Funds were provided for the purchase of a 6-inch (150 mm) refracting telescope from T. Cooke & Sons. The dome was originally designed to mount a small transit, and the lengthy telescope, over 2 metres long, had a limited field of view though the dome's opening. A large stone pillar was constructed inside the tower, raising the telescope to bring it closer to the dome and improve its field of view. Unfortunately, the new telescope was unable to take part in the transit measurements due to bad weather,Beattie, pg. 117] and missed the 1895 Transit of Mercury for the same reason.Beattie, pg. 115]


By the 1890s, the observatory had become crowded by the rapidly growing university. Electrification of the tramways along College Street just to the south, and the large quantities of metal used in the modern buildings surrounding the site threw off the instruments. A new magnetic observatory opened in 1898 in Agincourt—now a suburban area in the northeast of the city—leaving the campus location with its meteorological and solar observation duties.In turn, in 1968 the Agincourt observatory was replaced by one in Ottawa. See Cite web |url= |title= Ottawa Observatory |publisher= Natural Resources Canada |year= 2005 |accessmonthday=July 24 |accessyear= 2008]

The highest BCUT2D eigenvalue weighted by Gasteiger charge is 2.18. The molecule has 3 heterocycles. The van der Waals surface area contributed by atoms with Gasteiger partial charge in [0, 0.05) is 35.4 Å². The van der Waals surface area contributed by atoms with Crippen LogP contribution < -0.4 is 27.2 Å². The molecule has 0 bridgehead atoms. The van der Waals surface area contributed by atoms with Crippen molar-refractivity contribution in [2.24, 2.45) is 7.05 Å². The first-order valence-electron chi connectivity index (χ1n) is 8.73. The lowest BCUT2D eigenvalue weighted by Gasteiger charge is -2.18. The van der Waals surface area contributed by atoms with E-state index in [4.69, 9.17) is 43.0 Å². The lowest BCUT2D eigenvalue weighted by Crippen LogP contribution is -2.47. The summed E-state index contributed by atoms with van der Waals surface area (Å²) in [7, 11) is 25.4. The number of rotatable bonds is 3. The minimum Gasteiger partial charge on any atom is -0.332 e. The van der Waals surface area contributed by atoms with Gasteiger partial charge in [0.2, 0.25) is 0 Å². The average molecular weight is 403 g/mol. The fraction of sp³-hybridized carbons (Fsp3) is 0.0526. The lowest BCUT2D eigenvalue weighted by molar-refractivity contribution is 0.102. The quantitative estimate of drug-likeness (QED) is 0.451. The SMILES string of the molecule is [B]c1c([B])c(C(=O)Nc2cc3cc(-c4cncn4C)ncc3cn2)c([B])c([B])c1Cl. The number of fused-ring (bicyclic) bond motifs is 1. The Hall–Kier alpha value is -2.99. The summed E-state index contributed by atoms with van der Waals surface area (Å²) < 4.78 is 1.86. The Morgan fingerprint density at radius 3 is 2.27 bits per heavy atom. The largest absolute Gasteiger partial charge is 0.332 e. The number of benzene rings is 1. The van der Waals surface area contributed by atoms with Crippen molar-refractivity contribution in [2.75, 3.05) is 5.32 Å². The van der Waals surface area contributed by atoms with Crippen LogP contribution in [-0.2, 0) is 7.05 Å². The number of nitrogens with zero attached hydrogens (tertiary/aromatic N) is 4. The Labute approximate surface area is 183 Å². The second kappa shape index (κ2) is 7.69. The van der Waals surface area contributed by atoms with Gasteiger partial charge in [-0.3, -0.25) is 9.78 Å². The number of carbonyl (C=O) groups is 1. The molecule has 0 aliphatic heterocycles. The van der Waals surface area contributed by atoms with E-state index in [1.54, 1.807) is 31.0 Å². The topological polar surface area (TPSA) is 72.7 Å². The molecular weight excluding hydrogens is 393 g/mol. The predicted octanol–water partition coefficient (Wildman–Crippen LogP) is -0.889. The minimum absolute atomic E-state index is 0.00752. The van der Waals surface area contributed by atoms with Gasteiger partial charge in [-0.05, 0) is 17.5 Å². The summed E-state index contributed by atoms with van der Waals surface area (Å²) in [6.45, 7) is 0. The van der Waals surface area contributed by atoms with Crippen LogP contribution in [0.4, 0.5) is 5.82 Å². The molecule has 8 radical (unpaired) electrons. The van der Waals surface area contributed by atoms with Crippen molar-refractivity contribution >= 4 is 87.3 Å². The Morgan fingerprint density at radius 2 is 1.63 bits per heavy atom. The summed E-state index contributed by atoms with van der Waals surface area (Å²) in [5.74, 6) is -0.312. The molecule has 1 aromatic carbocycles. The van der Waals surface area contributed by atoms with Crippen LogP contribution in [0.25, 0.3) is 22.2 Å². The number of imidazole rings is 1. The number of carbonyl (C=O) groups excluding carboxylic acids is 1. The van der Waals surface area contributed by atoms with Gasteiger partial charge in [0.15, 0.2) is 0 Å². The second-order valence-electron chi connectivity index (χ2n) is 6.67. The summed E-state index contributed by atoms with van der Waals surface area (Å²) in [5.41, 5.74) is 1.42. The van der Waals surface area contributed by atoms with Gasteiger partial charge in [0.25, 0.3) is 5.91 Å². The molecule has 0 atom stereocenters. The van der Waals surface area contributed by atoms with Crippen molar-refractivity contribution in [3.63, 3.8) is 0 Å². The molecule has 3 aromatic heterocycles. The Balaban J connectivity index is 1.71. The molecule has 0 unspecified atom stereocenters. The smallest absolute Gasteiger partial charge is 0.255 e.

By 1907, new university buildings completely surrounded the observatory; dust from the construction clogged meteorological instruments, and at night electric lighting made astronomical work impossible. The Meteorological Office decided to abandon the site and move to a new building at the north end of campus on Bloor Street, trading the original Observatory to the University in exchange for the new parcel of land.Beattie, pg. 118] There was some discussion regarding what to do with the Cooke telescope, since the Meteorological Office had little use for this purely astronomical instrument. No other use was immediately forthcoming, and the telescope moved along with the Meteorological Office to their new Bloor Street Observatory.

The university assumed ownership of the now-disused Observatory building and was originally going to abandon it. Louis Beaufort Stewart, a lecturer in the Faculty of Applied Science and Engineering, campaigned for it to be saved for the Department of Surveying and Geodesy. He eventually arranged for the building to be re-constructed on a more suitable site. Demolition work was carried out in 1907: the stones were simply left in place over the winter, and were used the following year to construct a re-arranged building just east of the main University College building (south of Hart House).Faught]